"Our best days are now a winter sky
White with coruscations of the clouds,
A mirror of the logos, flared
And cracked across our lives."
from Soliloquy to Absent Friends
D.G. Jones

Sunday, March 10, 2013

" O when shall we be free of the winter palace?
Armorial in air my breath was plantagenet
and my heels were spurred."
                                            from Winter in Montreal
                                                   Patrick Anderson

Last Sunday we had a quick prairie storm
the weather has been nice since.
I had not noticed this before the wind
has driven the snow into the feeder
filling the space above the food.

“Plot is no more than footprints left in the snow
after your characters have run by on their way
to incredible destinations.”
 from Zen in the Art of Writing
Ray Bradbury

And once the snow is over we will all
go for a walk so Whateley can roll in the
new snow.
"Let not another green thing grow
the rivers row or the West Wind blow;
for the polar front has carried down
the latitude of snow."
   from Early Williows
James Wreford



Saturday, March 2, 2013

"Am I going on too much? I value these because they happened,
and the sum of them is my lifetime."

From Roger Ebert's article My Backup Mom
(discussing his memories of his family and friends)

I have been feeling the passage of time lately something I think
is quite common as one grows older. Certainly I find a lot
of writers discussing the past, memory, history, the passage
of personal time, the passage of institutions, customs. A poet 
I have been reading lately John Koethe excels at memory and 
passage of time in the city landscape.
"This is the life I wanted, and could never see.
For almost twenty years I thought that it was enough:
That real happiness was either unreal, or lost, or endless,
And that remembrance was as close to it as I could ever come.
And I believed that deep in the past, buried in my heart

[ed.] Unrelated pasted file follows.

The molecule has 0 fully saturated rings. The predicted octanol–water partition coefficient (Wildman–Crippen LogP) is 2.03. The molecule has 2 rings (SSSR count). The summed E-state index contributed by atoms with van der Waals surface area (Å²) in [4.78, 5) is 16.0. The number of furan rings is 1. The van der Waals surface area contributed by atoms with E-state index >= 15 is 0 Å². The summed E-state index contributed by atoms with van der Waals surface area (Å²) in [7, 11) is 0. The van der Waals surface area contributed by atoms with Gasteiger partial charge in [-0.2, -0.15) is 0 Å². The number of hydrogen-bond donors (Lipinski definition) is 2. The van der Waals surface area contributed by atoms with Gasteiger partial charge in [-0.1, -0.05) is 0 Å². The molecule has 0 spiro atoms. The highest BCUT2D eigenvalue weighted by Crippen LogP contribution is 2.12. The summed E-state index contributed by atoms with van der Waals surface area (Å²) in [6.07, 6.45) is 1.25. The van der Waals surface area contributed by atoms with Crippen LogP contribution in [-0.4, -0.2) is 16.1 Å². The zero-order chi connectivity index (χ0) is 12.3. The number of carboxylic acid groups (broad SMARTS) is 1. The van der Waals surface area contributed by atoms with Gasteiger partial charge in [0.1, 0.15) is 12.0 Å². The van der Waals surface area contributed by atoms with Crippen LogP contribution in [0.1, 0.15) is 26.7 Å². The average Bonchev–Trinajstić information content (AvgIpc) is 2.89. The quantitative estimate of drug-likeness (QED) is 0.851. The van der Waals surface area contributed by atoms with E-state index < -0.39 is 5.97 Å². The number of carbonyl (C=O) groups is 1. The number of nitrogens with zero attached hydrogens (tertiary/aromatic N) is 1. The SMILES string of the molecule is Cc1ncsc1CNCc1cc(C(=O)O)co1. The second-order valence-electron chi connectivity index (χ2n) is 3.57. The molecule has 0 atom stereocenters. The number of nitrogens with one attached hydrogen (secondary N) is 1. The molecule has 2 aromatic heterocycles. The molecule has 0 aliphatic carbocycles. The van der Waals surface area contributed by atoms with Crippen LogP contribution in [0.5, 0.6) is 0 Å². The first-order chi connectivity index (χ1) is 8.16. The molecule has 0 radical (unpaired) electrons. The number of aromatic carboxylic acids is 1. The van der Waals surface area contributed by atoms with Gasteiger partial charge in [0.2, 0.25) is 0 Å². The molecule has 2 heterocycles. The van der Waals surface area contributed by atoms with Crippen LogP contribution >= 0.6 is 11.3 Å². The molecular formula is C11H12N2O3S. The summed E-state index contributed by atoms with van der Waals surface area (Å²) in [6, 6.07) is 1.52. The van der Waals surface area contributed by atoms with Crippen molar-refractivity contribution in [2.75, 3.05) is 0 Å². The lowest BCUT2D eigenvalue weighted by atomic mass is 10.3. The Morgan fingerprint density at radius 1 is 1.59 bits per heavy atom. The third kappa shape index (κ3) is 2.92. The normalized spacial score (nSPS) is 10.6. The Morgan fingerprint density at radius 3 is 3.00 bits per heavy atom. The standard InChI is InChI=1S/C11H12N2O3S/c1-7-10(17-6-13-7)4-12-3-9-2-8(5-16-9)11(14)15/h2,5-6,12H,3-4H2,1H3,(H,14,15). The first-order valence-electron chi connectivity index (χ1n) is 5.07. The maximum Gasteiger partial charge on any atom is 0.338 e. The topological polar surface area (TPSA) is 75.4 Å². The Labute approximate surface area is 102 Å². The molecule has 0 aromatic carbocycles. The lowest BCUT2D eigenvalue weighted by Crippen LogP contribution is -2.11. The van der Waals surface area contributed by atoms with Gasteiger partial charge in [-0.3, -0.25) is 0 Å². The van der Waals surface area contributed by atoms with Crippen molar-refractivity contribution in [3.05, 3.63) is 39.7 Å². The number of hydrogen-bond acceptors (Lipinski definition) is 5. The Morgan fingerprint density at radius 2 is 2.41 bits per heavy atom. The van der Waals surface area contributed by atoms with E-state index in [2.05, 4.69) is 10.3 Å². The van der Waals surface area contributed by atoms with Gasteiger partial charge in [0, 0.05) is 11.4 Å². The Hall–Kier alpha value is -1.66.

Beyond the depth of sight, there was a kingdom of peace.
And so I never imagined that when peace would finally come
It would be on a summer evening, a few blocks away from home
In a small suburban park, with some children playing aimlessly
In an endless light, and a lake shining in the distance.

Eventually, sometime around the middle of your life,
There’s a moment when the first imagination begins to wane.
The future that had always seemed so limitless dissolves,
And the dreams that used to seem so real float up and fade.
The years accumulate; but they start to take on a mild,
Human tone beyond imagination, like the sound the heart makes
Pouring into the past its hymns of adoration and regret.
And then gradually the moments quicken into life,
Vibrant with possibility, sovereign, dense, serene;
And then the park is empty and the years are still."

from The Park
John Koethe

So staying with the theme of time a homage to the seasons.

I have loved science fiction since encountering it in the school
and public libraries I frequented as a child in Windsor. Lately
I have been adding SF anthologies from the 1940’s and
1950’s to my collection. I love the strange stores that appeared
in an pulp magazine were republished in a old anthology and
then disappeared forever. For example a running bathtub that
brings down the skyscrapers of New York? Tonight I opened
the mails and there was Science Fiction Adventure in Dimension
(time) but the first story I picked out was by a favorite author
Ray Bradbury and I encountered this wonderful passage set on Mars
Max registers his approval.

“There was a smell of Time in the air tonight. He smiled and
turned the fancy in his mind. There was a thought. What did
time smell like? Like dust and clocks and people. And if you
wondered what Time sounded like it sounded like water
running in a dark cave and voices crying and dirt dropping
down upon hollow box lids, and rain. And, going further,
what did Time look like? Time look like snow dropping
silently into a black room or it looked like a silent film in an
ancient theater, 100 billion faces falling like those New Year
balloons, down and down into nothing. That was how Time
smelled and looked and sounded. And tonight-Tomas shoved
a hand into the wind outside the truck-tonight you could almost
taste time.
He drove the truck between hills of time"

                                                         Night Meeting
                                                                            Ray Bradbury